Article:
Muffs front-woman, and latter-era Pandoras fixture Kim Shattuck, who succumbed to a private battle with ALS (Amyotrophic lateral sclerosis - aka Lou Gehrig's disease). Like a lot of performers I followed, I never bothered to keep tabs on her, and quite frankly took her for granted. Still, the news was profoundly troubling to me, and in that first week of absorbing the full gravity of events there were more than a few occasions when I found myself blinking back tears. How could such a firecracker of a vocalist/guitar slinger, and oft described "force of nature" be taken down by such a cruel, debilitating affliction? Hereditary for starters, as the same disease claimed the life of her father previously. Her diagnosis came in the spring of 2017 when she started having issues with her wrist, per a recent piece published in the LA Times penned by Kim's longtime bandmate, Muffs drummer Roy McDonald. To date, no cure for ALS exists, and treatment is modest at best. Upon learning her fate, I'm certain Kim had myriad goals in mind, but there's only two I can say for certain. First and foremost to keep the news of her diagnosis within her inner-most circle, and secondly, to bring to fruition a seventh Muffs LP that had already been in the preliminary stages.
The LA Times article I linked loosely delves into the mechanics of how No Holiday was recorded/produced. Clocking in at eighteen songs and about 43 minutes (a record on both fronts for the band) much of Kim's basic vocal and guitar tracks were fortunately cut prior to her diagnosis. This was crucial for several reasons, not the least of which her singing/speaking capabilities that were soon to diminish in light of her rapidly progressing ALS.
While not a thing of the past, the Muffs raucous and bratty punk-pop fervor was gradually giving way to a subtler sonic palette and in fact, a good half of the songs here were notably based around Kim's original acoustic takes. The title cut, "A Lovely Day Boo Hoo," and "Insane" take root from this spartan, unplugged framework, but she's soon joined by McDonald and bassist Ronnie Barnett who appropriately fill in the quiet space. Add-on guitarist Adam Schary helps flesh Holiday out on no less than ten songs, and even Kim's sister Kristen contributes backing vocals to "Earth Below," a fuzzy pop nugget not far removed from the Breeders. There are a handful of more traditional Muffs power-chord gut punches in the guise of "Pollyanna" and the Nirvana-y "Down Down Down," not to mention rich, hook-laden salvos like "Sick of This Old World" and "On My Own." The record's unusual genesis and relatively diverse composite results in a mildly crooked patchwork of tunes. And with a dozen and a half of them to be exact, there's plenty to chew on. I'm apt to think of No Holiday as The Muffs New Adventures in Hi-Fi, yet you'll find a uniquely Muffs-ian thread emanating through every sweet and tarty morsel.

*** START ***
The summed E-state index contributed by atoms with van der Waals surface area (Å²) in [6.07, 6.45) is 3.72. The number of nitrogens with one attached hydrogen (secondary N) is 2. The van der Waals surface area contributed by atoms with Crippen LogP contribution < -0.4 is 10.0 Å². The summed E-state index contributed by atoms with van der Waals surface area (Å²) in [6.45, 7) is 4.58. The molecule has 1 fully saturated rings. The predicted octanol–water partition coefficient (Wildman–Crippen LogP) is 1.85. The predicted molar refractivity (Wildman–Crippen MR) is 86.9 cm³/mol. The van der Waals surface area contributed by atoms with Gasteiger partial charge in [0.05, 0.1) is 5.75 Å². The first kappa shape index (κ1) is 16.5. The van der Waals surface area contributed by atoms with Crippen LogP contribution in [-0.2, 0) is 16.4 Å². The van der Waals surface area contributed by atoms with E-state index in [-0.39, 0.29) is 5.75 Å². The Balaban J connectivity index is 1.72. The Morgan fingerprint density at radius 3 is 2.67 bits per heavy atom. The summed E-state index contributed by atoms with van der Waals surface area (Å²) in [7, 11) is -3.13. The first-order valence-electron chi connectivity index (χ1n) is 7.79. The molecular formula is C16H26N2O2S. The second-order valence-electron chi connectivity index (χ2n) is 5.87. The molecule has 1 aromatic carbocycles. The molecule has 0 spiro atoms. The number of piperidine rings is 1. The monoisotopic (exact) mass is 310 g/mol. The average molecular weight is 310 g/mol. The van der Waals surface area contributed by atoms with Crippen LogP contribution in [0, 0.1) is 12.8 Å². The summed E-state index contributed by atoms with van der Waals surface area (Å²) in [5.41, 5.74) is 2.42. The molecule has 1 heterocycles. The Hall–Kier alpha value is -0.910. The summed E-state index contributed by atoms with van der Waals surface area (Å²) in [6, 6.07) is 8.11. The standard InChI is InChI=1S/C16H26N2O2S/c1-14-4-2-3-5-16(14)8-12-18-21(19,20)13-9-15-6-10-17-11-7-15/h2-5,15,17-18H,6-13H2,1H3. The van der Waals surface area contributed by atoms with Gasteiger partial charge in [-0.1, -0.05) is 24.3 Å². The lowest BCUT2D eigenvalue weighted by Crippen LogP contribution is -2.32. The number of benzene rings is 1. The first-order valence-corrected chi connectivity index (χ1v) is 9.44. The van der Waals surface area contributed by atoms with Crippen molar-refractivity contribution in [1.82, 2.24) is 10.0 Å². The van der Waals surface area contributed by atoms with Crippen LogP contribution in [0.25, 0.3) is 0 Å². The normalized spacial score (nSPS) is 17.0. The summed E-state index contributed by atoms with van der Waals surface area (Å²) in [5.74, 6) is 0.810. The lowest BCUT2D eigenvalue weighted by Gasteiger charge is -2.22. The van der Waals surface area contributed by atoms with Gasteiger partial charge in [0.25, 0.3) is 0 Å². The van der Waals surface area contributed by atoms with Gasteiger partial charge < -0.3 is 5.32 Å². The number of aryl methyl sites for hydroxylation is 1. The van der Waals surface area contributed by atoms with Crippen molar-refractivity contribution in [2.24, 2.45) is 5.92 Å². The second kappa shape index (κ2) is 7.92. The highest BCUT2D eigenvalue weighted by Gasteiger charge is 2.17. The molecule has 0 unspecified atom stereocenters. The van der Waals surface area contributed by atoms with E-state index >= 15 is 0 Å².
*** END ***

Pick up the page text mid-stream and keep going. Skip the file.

If all of this hardly sounds like business as usual for The Muffs, you're right on the money. Yet even though the finished version of No Holiday may not have exactly been what they intended when circumstances were normal in early '17, the personal tumult Kim was enduring barely spilled into the record. The very closest I can speculate where there's any overshadowing is within a line in "Late and Sorry" - I don't know what to do, I'm clearly ill. Ironically the lyric (as well as the song outright) is not delivered with an iota of self-pity or despondency leading me to wonder if she's referring to her condition at all. Holiday concludes with Kim's strikingly lo-fi acoustic soliloquy, "Sky," that perhaps wasn't intended to be a tearjerker, but could understandably be interpreted as such given recent events. As a friend once reminded me when I was grieving a family member, sentiments that make you cry when you're mourning someone will eventually make you smile.
No Holiday is available now from Omnivore, iTunes, and Amazon.
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